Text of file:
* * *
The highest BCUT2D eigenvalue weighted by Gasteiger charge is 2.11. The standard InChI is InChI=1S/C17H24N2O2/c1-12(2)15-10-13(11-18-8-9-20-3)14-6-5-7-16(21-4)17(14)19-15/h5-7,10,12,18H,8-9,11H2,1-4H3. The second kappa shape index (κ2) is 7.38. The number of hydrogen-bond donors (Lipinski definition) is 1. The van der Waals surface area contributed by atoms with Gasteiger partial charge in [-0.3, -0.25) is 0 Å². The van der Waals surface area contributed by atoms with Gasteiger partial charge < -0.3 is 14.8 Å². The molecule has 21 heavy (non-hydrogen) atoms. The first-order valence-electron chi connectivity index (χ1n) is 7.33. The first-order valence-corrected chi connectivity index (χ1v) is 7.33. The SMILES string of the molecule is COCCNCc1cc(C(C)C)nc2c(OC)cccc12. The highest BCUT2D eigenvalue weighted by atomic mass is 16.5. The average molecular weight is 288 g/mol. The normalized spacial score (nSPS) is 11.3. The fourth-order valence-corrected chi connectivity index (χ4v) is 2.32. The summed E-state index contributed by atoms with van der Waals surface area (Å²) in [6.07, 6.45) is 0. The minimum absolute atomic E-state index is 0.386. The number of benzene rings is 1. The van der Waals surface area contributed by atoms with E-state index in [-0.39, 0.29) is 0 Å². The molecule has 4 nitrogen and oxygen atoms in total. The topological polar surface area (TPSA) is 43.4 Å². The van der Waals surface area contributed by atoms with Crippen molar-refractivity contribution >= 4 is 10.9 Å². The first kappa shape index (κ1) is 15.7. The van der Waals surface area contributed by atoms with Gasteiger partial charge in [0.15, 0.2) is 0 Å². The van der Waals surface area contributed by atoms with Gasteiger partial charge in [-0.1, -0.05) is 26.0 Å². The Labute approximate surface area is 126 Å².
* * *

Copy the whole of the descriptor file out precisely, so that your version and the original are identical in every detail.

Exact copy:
The highest BCUT2D eigenvalue weighted by Gasteiger charge is 2.11. The standard InChI is InChI=1S/C17H24N2O2/c1-12(2)15-10-13(11-18-8-9-20-3)14-6-5-7-16(21-4)17(14)19-15/h5-7,10,12,18H,8-9,11H2,1-4H3. The second kappa shape index (κ2) is 7.38. The number of hydrogen-bond donors (Lipinski definition) is 1. The van der Waals surface area contributed by atoms with Gasteiger partial charge in [-0.3, -0.25) is 0 Å². The van der Waals surface area contributed by atoms with Gasteiger partial charge < -0.3 is 14.8 Å². The molecule has 21 heavy (non-hydrogen) atoms. The first-order valence-electron chi connectivity index (χ1n) is 7.33. The first-order valence-corrected chi connectivity index (χ1v) is 7.33. The SMILES string of the molecule is COCCNCc1cc(C(C)C)nc2c(OC)cccc12. The highest BCUT2D eigenvalue weighted by atomic mass is 16.5. The average molecular weight is 288 g/mol. The normalized spacial score (nSPS) is 11.3. The fourth-order valence-corrected chi connectivity index (χ4v) is 2.32. The summed E-state index contributed by atoms with van der Waals surface area (Å²) in [6.07, 6.45) is 0. The minimum absolute atomic E-state index is 0.386. The number of benzene rings is 1. The van der Waals surface area contributed by atoms with E-state index in [-0.39, 0.29) is 0 Å². The molecule has 4 nitrogen and oxygen atoms in total. The topological polar surface area (TPSA) is 43.4 Å². The van der Waals surface area contributed by atoms with Crippen molar-refractivity contribution >= 4 is 10.9 Å². The first kappa shape index (κ1) is 15.7. The van der Waals surface area contributed by atoms with Gasteiger partial charge in [0.15, 0.2) is 0 Å². The van der Waals surface area contributed by atoms with Gasteiger partial charge in [-0.1, -0.05) is 26.0 Å². The Labute approximate surface area is 126 Å².